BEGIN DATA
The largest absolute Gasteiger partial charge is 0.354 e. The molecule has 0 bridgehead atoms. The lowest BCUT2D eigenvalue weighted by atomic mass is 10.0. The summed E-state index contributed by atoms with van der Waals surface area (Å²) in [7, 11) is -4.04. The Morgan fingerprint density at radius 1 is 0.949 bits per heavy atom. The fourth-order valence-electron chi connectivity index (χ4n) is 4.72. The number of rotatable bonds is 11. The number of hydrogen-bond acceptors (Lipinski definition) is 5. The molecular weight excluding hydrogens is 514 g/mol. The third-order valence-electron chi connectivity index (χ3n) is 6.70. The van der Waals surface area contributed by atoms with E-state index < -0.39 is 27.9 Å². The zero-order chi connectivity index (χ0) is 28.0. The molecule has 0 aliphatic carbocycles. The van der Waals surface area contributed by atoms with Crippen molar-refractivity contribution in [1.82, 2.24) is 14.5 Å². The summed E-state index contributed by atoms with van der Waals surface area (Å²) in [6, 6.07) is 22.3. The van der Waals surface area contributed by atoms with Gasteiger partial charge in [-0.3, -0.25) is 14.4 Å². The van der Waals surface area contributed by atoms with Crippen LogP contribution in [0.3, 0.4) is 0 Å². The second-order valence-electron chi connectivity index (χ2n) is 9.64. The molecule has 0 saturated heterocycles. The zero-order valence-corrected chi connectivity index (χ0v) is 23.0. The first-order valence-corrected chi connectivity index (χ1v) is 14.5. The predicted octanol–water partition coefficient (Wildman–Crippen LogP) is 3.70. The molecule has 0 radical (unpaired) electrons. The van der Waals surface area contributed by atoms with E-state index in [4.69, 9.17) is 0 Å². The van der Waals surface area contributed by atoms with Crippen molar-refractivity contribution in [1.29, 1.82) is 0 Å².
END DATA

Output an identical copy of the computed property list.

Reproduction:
The largest absolute Gasteiger partial charge is 0.354 e. The molecule has 0 bridgehead atoms. The lowest BCUT2D eigenvalue weighted by atomic mass is 10.0. The summed E-state index contributed by atoms with van der Waals surface area (Å²) in [7, 11) is -4.04. The Morgan fingerprint density at radius 1 is 0.949 bits per heavy atom. The fourth-order valence-electron chi connectivity index (χ4n) is 4.72. The number of rotatable bonds is 11. The number of hydrogen-bond acceptors (Lipinski definition) is 5. The molecular weight excluding hydrogens is 514 g/mol. The third-order valence-electron chi connectivity index (χ3n) is 6.70. The van der Waals surface area contributed by atoms with E-state index < -0.39 is 27.9 Å². The zero-order chi connectivity index (χ0) is 28.0. The molecule has 0 aliphatic carbocycles. The van der Waals surface area contributed by atoms with Crippen molar-refractivity contribution in [1.82, 2.24) is 14.5 Å². The summed E-state index contributed by atoms with van der Waals surface area (Å²) in [6, 6.07) is 22.3. The van der Waals surface area contributed by atoms with Gasteiger partial charge in [-0.3, -0.25) is 14.4 Å². The van der Waals surface area contributed by atoms with Crippen LogP contribution in [0.3, 0.4) is 0 Å². The second-order valence-electron chi connectivity index (χ2n) is 9.64. The molecule has 0 saturated heterocycles. The zero-order valence-corrected chi connectivity index (χ0v) is 23.0. The first-order valence-corrected chi connectivity index (χ1v) is 14.5. The predicted octanol–water partition coefficient (Wildman–Crippen LogP) is 3.70. The molecule has 0 radical (unpaired) electrons. The van der Waals surface area contributed by atoms with E-state index in [4.69, 9.17) is 0 Å². The van der Waals surface area contributed by atoms with Crippen molar-refractivity contribution in [1.29, 1.82) is 0 Å².